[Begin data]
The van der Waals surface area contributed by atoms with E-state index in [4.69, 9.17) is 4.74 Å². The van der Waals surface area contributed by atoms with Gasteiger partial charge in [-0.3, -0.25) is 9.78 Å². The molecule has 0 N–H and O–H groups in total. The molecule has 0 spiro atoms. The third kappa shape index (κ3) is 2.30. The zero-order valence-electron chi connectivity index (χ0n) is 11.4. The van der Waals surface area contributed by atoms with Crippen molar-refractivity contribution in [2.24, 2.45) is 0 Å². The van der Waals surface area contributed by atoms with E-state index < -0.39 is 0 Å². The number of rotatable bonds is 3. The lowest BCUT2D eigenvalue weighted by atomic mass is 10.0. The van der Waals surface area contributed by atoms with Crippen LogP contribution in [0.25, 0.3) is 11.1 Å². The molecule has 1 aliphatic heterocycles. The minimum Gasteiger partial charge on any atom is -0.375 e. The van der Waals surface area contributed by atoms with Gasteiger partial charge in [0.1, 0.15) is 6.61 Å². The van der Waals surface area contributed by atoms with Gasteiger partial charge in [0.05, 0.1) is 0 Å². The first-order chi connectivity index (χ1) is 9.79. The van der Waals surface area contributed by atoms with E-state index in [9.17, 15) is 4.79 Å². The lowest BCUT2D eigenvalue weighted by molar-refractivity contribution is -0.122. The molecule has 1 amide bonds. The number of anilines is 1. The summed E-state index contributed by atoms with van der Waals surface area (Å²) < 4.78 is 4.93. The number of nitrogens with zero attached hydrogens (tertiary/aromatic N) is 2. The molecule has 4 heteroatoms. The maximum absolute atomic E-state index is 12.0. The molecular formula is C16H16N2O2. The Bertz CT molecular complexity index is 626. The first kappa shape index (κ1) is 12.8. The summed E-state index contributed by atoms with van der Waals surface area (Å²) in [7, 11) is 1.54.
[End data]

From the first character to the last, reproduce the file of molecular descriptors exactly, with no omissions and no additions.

The van der Waals surface area contributed by atoms with E-state index in [4.69, 9.17) is 4.74 Å². The van der Waals surface area contributed by atoms with Gasteiger partial charge in [-0.3, -0.25) is 9.78 Å². The molecule has 0 N–H and O–H groups in total. The molecule has 0 spiro atoms. The third kappa shape index (κ3) is 2.30. The zero-order valence-electron chi connectivity index (χ0n) is 11.4. The van der Waals surface area contributed by atoms with Crippen molar-refractivity contribution in [2.24, 2.45) is 0 Å². The van der Waals surface area contributed by atoms with E-state index < -0.39 is 0 Å². The number of rotatable bonds is 3. The lowest BCUT2D eigenvalue weighted by atomic mass is 10.0. The van der Waals surface area contributed by atoms with Crippen LogP contribution in [0.25, 0.3) is 11.1 Å². The molecule has 1 aliphatic heterocycles. The minimum Gasteiger partial charge on any atom is -0.375 e. The van der Waals surface area contributed by atoms with Gasteiger partial charge in [0.1, 0.15) is 6.61 Å². The van der Waals surface area contributed by atoms with Gasteiger partial charge in [0.05, 0.1) is 0 Å². The first-order chi connectivity index (χ1) is 9.79. The van der Waals surface area contributed by atoms with E-state index in [9.17, 15) is 4.79 Å². The lowest BCUT2D eigenvalue weighted by molar-refractivity contribution is -0.122. The molecule has 1 amide bonds. The number of anilines is 1. The summed E-state index contributed by atoms with van der Waals surface area (Å²) < 4.78 is 4.93. The number of nitrogens with zero attached hydrogens (tertiary/aromatic N) is 2. The molecule has 4 heteroatoms. The maximum absolute atomic E-state index is 12.0. The molecular formula is C16H16N2O2. The Bertz CT molecular complexity index is 626. The first kappa shape index (κ1) is 12.8. The summed E-state index contributed by atoms with van der Waals surface area (Å²) in [7, 11) is 1.54.